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May 2, 2010

Woodstock, Vt.: historic, picturesque

Last week, I had the privilege of discussing travel writing with students in a journalism class of my colleague Dennis Aprill at Plattsburgh State.

After some general remarks, I decided to outline how I might go about researching a column. I especially enjoy preparing articles describing areas I don't know well. In this case, I chose Woodstock, Vt., an unusually attractive village. There's history there, I told the students, some of it whimsical. America's first rope tow for downhill skiing opened outside Woodstock in 1934. Justin Morgan, progenitor of the horse breed that bears his name, once lived in the village. Paul Revere was never here, but four bells cast in his foundry are.

Upon arrival, I try to get a sense of why a place came to be where it is. Here, as in so many New England villages, waterpower proved the attraction, powering lumber mills and gristmills first, then later woolen and other mills. One attractive stone building on Main Street survives to symbolize such early industry. Now an art gallery called Studio 47 (with quite an interesting selection inside, by the way), this originally served as a linseed oil mill.

ABOLITIONIST TOWN

Woodstock became a government and trading center, with more than its share of merchants and lawyers. That may explain why a stroll through the community passes by an abundance of impressive homes. By purchasing "Woodstock — A Walking Guide," I learned that most of those along Elm and Central streets were built before the Civil War. Many were built in Federal-style architecture. Unusual features include recessed arches over windows (Fitch House). Two early Greek Revival duplexes, Lockwood House and Edson House, are especially handsome.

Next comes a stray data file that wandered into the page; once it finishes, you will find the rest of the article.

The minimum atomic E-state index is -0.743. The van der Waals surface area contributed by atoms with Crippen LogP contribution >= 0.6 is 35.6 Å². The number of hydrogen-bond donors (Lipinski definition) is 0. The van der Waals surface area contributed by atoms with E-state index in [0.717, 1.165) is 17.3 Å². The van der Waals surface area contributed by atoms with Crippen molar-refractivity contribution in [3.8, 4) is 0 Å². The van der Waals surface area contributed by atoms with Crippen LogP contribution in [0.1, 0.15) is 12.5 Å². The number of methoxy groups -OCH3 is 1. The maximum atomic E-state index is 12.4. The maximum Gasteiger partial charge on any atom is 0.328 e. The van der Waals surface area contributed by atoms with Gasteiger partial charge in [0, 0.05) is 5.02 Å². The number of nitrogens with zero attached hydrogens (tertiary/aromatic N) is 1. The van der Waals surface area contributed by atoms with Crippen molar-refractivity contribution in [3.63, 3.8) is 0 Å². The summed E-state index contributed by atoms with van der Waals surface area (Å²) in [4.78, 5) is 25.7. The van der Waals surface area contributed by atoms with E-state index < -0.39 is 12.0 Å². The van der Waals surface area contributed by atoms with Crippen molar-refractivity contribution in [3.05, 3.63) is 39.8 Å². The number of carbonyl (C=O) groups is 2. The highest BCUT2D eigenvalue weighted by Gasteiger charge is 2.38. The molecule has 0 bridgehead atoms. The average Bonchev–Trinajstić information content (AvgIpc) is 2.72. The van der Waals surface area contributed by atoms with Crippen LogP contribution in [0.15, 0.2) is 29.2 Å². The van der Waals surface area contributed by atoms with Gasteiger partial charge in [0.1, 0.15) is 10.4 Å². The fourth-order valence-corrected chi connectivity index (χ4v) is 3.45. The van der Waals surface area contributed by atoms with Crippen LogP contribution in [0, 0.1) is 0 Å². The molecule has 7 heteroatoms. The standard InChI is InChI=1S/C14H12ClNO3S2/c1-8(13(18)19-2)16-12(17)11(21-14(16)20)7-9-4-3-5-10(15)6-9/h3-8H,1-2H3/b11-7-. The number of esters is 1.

The Civil War was important to this community, which saw a significant percentage of young men going off to fight. The First Congregational Church, distinguished by its tall white clock tower, served as a center for local abolitionists. (Vermont had been the first state to abolish slavery.) Titus Hutchinson House (1794) allegedly served as an Underground Railroad station. Five-pointed Grand Army of the Republic stars decorate more than a few graves in River Street Cemetery. A monument at the intersection of Pleasant Street and Route 4 pays tribute to those who fought in the "war of the rebellion."

Woodstock serves as the shire town, or county seat, of Windsor County. Along the elongated oval Village Green (which served as a drill grounds for Civil War enlistees) stands the Courthouse, distinguished by its cupola, and the columned Town Hall, which also doubles as a theater for live productions. The Romanesque-style Norman Williams Public Library, fashioned of redstone, granite and limestone, makes quite a statement. So does the Greek Revival Chittenden Bank building standing sentinel at the head of the green.

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